Ozone, in combination with ultraviolet (UV) and/or other physical, chemical or biological processes, has the potential to treat complex industrial wastes due to its strong oxidative nature. In combination with medium pressure UV, ozone exhibits the power of advanced oxidation for TOC reduction, as well as destruction of organics. Potential industries that can benefit from ozone and UV include pharmaceuticals, textiles, automotive, foundry, etc.
UV disinfection is environmentally safe and recognized as highly effective on a wide range of pathogens, including viruses. We have 20 years’ experience providing UV systems for disinfection, reuse and recycling. Today, we offer UV products for municipal wastewater, municipal drinking water and a variety of industrial applications including process water, pools and spas, and ozone destruction.
UV irradiation systems disinfect by inactivating pathogenic microorganisms, such as viruses, bacteria and parasites. In the UV-C light spectrum (200-280 nm), the wavelength 254nm has been proven to be the most efficient wavelength to inactivate microorganisms by damaging the nucleic acids (DNA and RNA), which disrupts the organism’s ability to replicate.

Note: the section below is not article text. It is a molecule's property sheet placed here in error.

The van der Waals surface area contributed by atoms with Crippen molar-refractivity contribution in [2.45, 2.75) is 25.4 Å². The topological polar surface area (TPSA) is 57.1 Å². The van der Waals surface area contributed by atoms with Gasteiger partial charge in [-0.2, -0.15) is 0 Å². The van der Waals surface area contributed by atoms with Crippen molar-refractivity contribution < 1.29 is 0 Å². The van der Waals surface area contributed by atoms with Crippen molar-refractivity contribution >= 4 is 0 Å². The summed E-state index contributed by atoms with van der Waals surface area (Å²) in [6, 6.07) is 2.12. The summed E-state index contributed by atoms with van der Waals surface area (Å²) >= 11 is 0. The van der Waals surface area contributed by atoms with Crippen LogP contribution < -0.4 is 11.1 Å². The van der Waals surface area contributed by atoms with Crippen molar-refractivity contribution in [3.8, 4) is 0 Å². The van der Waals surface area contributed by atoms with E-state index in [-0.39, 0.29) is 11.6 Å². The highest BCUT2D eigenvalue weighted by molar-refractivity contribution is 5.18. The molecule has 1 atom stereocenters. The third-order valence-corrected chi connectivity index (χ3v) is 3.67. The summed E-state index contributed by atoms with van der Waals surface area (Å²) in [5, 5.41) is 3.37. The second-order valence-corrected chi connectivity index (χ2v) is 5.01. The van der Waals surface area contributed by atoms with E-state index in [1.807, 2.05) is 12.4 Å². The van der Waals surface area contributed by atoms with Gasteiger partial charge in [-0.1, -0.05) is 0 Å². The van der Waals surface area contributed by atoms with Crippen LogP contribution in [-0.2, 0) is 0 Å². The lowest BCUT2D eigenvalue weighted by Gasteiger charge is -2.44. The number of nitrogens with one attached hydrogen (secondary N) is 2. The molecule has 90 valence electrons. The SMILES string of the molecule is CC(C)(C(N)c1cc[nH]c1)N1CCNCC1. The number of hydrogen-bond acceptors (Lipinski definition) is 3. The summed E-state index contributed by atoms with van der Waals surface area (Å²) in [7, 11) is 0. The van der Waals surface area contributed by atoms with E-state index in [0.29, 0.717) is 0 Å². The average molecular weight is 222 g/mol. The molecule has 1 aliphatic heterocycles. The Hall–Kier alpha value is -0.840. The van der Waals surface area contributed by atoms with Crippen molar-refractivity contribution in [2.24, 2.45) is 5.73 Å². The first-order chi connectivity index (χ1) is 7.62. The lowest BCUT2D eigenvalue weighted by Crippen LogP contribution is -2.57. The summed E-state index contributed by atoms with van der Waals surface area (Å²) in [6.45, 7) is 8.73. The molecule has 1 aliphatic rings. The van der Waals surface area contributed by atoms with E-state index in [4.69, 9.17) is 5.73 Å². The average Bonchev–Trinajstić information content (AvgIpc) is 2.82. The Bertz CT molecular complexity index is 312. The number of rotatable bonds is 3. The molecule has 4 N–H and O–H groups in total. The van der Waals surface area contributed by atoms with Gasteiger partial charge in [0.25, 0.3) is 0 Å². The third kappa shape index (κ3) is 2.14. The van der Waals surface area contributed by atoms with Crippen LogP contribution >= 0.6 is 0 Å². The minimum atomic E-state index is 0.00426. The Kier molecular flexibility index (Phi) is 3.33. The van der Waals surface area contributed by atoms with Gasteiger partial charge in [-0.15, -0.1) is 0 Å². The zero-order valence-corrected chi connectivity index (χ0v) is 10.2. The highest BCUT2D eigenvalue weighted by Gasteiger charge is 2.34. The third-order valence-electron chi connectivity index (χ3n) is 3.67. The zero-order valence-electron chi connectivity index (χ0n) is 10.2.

In normal applications, UV has the advantage that no chemicals are added to the water being treated and that no disinfection by-products are formed. Due to the small footprint, the UV equipment can be easily integrated into most existing water treatment plants.
For over 40 years, Ozonia ozone, UV, and advanced oxidation processes (AOP) have been used in a wide variety of municipal and industrial water treatment applications. Ozone has been a best-in-class solution for decades in drinking water applications but oxidation’s unique properties make it a powerful tool for water users across all industry sectors.
Ozone, UV and AOP solutions are in applications for wastewater and reuse, process water, ultrapure water, aquaculture, pulp bleaching, chemical synthesis and flue gas scrubbing. AOP are aqueous phase oxidation methods consisting of highly reactive species used in the oxidative destruction of target pollutants.
AOP creates a more powerful and less selective secondary oxidant, hydroxyl radicals, in the water. This secondary oxidant can cause the oxidation of most organic compounds until they are fully mineralized as carbon dioxide and water. The hydroxyl radical has a much higher oxidation potential than ozone or hydrogen peroxide and usually reacts at least one million times faster, thus leading to a smaller contact time and footprint.
Chlorine and chlorine derivatives are among the most versatile chemicals used in industrial water and wastewater treatment. These powerful oxidizing agents are used for:
- control of microorganisms
- removal of ammonia